Which brings me to theory number two.
Now we’ve got these very brief 86.400 points to squeeze all of our appointments in. A child, on the other hand, has two very long stretches between their points of reference.
In addition we find ourselves collecting more and more responsibilities and deadlines to pack into these 86.400 seconds a day, while a happy child simply uses it’s time doing what feels great and right in this very moment in time.
With a deadline you will always feel more stressed than without. Makes sense, right?
Sadly, the new experiences made in a day decrease increasingly with every year we grow older. Kids are relatively new to this planet, filled with spectacular beauty to find out about. However, the more you turn into an adult, the more you get accustomed to your surroundings. All of a sudden, the neighbours dog is good for a brief pet, but not for an excited cry of joy anymore.
All of a sudden The highest tower in your city doesn’t seem that unclimbable anymore – and why climb it, there’s an elevator inside.
As an adult you don’t only fall into a schedule of appointments and responsibilities, but also in one of things you’ve seen on a regular basis in the past. We don’t stop as often to explore the trail of ants anymore. We don’t get startled by the colours of a sunset as often anymore. Flowers look pretty, but due to more important things, we don’t think of ways to work with them creatively anymore, while a child embraces the idea to make a crown out of them.
The younger you are, the more new things there are to experience. The more things there are to experience, the slower time seems to pass by.
I stumbled upon the solutions to speeding time before I even started thinking about those theories. It seemed to me that time was flying by in the times I was settled, while my days became much longer when I was travelling.
That said, I don’t think you necessarily need to travel to get similar effects, but understanding what sets a child’s perception of time apart, helps us implement practices into our life, that help us become masters of our time again.
Theory number one we can’t and often times don’t want to do too much about. After all,having an agreement with the other people around us, helps communicate and improves our social life. When you have 86.400 points of reference a day it’s simply easier to set time for a date with friends than it is with only two of them. After all, we’ve come a long way from saying “Let’s meet when the sun hits the horizon.”
So, while there might be ways to ignore the race of clock arms (I don’t wear a watch. Not only because I don’t like the looks of them on me, but also because you can’t look at the watch as often this ways), there are also a lot of positive sides to it, that I wouldn’t want to miss out on.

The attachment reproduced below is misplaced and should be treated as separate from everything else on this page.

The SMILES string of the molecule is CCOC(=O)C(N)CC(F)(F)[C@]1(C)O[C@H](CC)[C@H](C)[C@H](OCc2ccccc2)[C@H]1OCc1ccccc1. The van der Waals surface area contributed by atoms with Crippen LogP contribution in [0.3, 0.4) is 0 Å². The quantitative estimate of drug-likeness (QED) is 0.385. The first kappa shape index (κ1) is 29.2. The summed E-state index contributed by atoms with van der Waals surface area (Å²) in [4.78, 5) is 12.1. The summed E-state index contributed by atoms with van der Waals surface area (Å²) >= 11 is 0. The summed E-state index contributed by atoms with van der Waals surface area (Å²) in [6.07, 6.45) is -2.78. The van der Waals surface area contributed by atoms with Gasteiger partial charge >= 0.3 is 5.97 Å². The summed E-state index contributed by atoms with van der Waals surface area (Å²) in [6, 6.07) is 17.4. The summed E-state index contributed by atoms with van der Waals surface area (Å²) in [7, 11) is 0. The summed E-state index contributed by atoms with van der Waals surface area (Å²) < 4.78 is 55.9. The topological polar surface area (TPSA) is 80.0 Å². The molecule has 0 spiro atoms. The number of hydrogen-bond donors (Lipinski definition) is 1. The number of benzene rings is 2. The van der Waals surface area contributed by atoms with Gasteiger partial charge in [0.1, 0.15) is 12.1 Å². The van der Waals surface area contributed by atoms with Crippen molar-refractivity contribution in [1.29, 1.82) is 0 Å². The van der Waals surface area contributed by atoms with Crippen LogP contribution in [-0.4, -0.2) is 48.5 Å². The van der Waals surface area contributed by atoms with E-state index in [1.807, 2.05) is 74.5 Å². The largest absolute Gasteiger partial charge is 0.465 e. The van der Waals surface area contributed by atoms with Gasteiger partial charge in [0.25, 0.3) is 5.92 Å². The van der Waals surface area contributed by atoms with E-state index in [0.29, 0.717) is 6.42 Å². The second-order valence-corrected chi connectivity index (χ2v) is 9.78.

It’s theory two and three that come in very handy if you’d like to bend time. The lovely thing about it is, that they will also improve the quality of your life incredibly. I know they have for me.
In our society it’s hard to let go of stress. All those appointments, deadlines and pressure of getting things done fast seem to be expected. If you cut down on your weekly working hours, it’s most likely some people will judge you as lazy. Why? Because they were programmed to. Just like you. So don’t build up a grudge against them. They simply haven’t seen their own options yet.
Time is also thought of as equalling money in our society. It seems as if you had to cut down your share of money, if you try to get more time for yourself again. And if you play by society’s rules, that’s not too far off. But there are other ways to go about this thought. Because, if you let loose of the beliefs that were planted into the back of your head, you will understand, when I say, that money actually simply is money. Most people only think that they have to exchange their time for money, and do so. But that’s a whole different topic and I’ll keep that for another time.
It is possible to make money, exchanging it for time, but also without. The trick is, to exchange it for your creations instead, if I may give you a little hint there.
But I can tell you, either way: Whether you exchange your time or your creations for your money: It is possible to bend and stretch time either way. The trick is, to find out how to reduce your responsibilities and get back more time for exploring – theory number three.